Leaving the Island
St. Kilda is a barren, rocky archipelago 60 km off the west coast of Scotland. In 1930, harsh conditions led the islands’ remaining 36 inhabitants to relocate to the mainland. Left behind were seabirds and a population of feral sheep. In Leaving the Island, her first poetry collection, Talya Rubin enters the isolated lives of those last Kildareans, and probes the “desert places”—to use Frost’s phrase—in herself. Written during a series of extended trips abroad, including stays in Australia and Greece, Rubin’s poems return, again and again, to a psychological landscape where “mud and rock / and sea and salt and oily smell / of fish and fowl is all, all.” Rife with exacting wordplay and frank self-reckonings, Leaving the Island is a book about endings and what remains when we start over.
The Scarborourgh takes place over three days in 1992: Good Friday, Holy Saturday and Easter Sunday—the weekend 15-year-old Kristin French was abducted and murdered by Paul Bernardo and Karla Homolka. In poems both opulent and stricken, ravishing and unflinching, Michael Lista—nine, at the time—revisits those dates, haunted by the horrifying facts he now possesses. Inspired, in part, by Dante’s Inferno, Virgil's tale of Orpheus’ descent into the underworld for Eurydice, as well as the Bernardo trial itself—where the judge ruled that the gallery could hear the video tapes of the crimes, but not see them—Lista’s poems adhere to a single rule: you cannot gaze at the beloved you seek to rescue. The Scarborourgh is book about Bernardo that doesn’t show us Bernardo, a conceptual project that ignores its concept. Shiveringly bold, it is a major achievement.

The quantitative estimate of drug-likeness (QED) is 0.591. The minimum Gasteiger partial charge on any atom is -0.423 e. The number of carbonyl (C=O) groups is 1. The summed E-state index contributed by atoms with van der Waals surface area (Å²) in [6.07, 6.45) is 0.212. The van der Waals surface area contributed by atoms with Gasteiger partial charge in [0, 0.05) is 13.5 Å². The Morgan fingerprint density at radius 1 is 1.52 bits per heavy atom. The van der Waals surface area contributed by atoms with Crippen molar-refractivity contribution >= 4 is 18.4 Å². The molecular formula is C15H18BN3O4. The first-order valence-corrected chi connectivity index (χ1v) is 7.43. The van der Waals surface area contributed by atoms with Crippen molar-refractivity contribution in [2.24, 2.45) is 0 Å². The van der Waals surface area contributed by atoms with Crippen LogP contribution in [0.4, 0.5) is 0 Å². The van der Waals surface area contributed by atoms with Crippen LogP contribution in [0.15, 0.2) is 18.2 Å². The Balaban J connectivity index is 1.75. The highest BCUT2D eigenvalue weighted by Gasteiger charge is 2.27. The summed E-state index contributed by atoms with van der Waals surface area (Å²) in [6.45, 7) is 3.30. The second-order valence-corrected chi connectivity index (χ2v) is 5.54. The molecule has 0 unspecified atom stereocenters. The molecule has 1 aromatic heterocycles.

Praise for Bloom:
"There aren't many Canadian books of poetry that are anticipated with quite so much excitement as Michael Lista's debut, which has been the talk of the town for some time. But the book outpaces the expectations even of those kindly disposed to it.”—Quill and Quire (which named Bloom a Book of the Year)
“Lista has here brought together potent ingredients, at once harmonious and dissonant, in a container with metal enough to withstand blasts from poems being split apart and reincarnated.”—The Globe and Mail
“A brilliant, erudite new voice on the Canadian poetry scene."—Montreal Gazette
Clear-eyed, musical, deeply-considered and deeply-felt, Radio Weather contends with the inhospitable. Bringing both child and adult perspectives to bear, it calls to account both the living and the dead. Brilliantly-crafted and wise, occupying a provisional space that is both wary and compassionate, somewhere ‘between what we didn’t want and what we could afford,’ these are poems of great psychological tension, poems for grown ups.–Patrick Warner